Control In Wendy Wasserstein's Third

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“Worrying is like a rocking chair. It gives you something to do, but doesn’t get you anywhere.”- Van Wilder. In the play Third by Wendy Wasserstein, the main character Laurie, is a control freak and overactive worrier . She is described as a pioneer in her work. As she was the first woman to receive tenure as an English professor at previously all male college who also happens to have a great reputation, in addition to excelling Harvard and Oxford, almost as if she had never been completely challenged. Challenges allow people to grow and experience things that are out of their control. This lack of being challenged academically and professionally has left her with the feeling that she can control every aspect of her life and even the lives…show more content…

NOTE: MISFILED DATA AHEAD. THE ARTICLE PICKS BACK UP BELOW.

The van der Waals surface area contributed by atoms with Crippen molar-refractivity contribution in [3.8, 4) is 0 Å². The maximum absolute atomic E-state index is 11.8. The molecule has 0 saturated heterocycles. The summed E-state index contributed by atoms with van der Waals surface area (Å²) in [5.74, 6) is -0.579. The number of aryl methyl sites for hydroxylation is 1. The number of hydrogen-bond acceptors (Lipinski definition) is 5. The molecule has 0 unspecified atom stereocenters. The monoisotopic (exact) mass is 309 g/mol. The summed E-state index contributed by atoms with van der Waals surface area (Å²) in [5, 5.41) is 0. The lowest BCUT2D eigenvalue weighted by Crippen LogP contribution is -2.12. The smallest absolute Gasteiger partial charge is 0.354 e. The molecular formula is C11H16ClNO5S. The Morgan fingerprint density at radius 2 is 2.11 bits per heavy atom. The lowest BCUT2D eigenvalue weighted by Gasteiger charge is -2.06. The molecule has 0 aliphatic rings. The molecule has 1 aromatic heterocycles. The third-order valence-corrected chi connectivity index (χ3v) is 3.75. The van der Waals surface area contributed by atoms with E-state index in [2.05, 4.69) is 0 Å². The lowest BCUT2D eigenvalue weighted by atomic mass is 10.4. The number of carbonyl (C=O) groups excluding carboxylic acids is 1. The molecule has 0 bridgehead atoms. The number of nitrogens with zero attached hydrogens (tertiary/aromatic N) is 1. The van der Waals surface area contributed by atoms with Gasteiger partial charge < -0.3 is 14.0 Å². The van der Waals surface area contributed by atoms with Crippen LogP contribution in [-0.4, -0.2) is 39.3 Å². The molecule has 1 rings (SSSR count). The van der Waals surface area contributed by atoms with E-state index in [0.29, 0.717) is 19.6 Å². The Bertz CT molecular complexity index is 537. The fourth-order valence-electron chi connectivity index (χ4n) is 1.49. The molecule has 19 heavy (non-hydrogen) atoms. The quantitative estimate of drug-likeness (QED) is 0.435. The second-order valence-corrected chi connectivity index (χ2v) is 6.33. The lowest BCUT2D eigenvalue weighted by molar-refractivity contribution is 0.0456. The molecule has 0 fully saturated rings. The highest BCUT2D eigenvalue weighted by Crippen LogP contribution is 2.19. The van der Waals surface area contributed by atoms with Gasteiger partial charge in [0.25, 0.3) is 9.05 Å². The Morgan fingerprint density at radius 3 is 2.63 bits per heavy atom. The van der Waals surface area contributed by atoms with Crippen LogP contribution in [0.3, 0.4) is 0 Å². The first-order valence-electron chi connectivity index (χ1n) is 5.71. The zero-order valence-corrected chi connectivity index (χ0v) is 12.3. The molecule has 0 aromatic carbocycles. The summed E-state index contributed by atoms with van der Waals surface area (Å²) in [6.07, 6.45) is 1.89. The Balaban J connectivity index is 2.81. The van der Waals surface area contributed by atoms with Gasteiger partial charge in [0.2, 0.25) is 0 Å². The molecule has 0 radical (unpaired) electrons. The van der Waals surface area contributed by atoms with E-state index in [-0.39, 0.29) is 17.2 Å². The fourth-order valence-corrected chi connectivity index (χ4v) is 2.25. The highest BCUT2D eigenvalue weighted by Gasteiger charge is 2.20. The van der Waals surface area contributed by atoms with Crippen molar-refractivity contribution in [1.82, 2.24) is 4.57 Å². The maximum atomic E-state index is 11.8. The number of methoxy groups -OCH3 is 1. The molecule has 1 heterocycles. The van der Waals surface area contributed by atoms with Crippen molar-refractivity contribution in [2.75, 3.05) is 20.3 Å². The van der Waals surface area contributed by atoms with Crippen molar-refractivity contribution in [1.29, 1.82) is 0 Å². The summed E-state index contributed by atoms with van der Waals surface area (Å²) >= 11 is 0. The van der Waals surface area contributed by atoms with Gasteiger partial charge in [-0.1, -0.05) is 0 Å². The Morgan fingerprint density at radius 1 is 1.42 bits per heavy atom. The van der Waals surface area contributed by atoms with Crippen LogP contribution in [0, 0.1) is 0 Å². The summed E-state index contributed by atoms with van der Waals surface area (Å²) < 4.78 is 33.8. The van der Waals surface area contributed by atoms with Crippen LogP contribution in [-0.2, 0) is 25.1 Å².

As a college English professor and private citizen, she has no control over what Congress or the military does. When her daughter, Emily, returns home on a visit from college, she says to her mom, “I can see nothing’s changed here. You’re still watching the news 24/7.” who responds with, “Emily, you have to watch this government like a hawk. They can do strange things in the middle of the night…” (Wasserstein p. 9) Laurie’s obsessive behaviors are seen throughout the play but this thought of war really heightens it. One of the main points in the the Psychology Today article is to “determine what you can control”. Laurie needs to have a reality check so she can realize that, even though to her it is terrifying, she has no control over the government. The article continues by saying, “When you find yourself worrying, take a minute to examine the things you have control over. You can 't prevent a storm from coming, but you can prepare for it. You can 't control how someone else behaves, but you can control how you react.” Laurie’s obsessive behaviors are not healthy and even when the war is going on, she continues to stress about it. She never considers changing her attitude towards the problem or trying to lower her stress levels by considering that the war could be a solution to their situation. Laurie’s inability to give up control in the long run ends up hurting herself the

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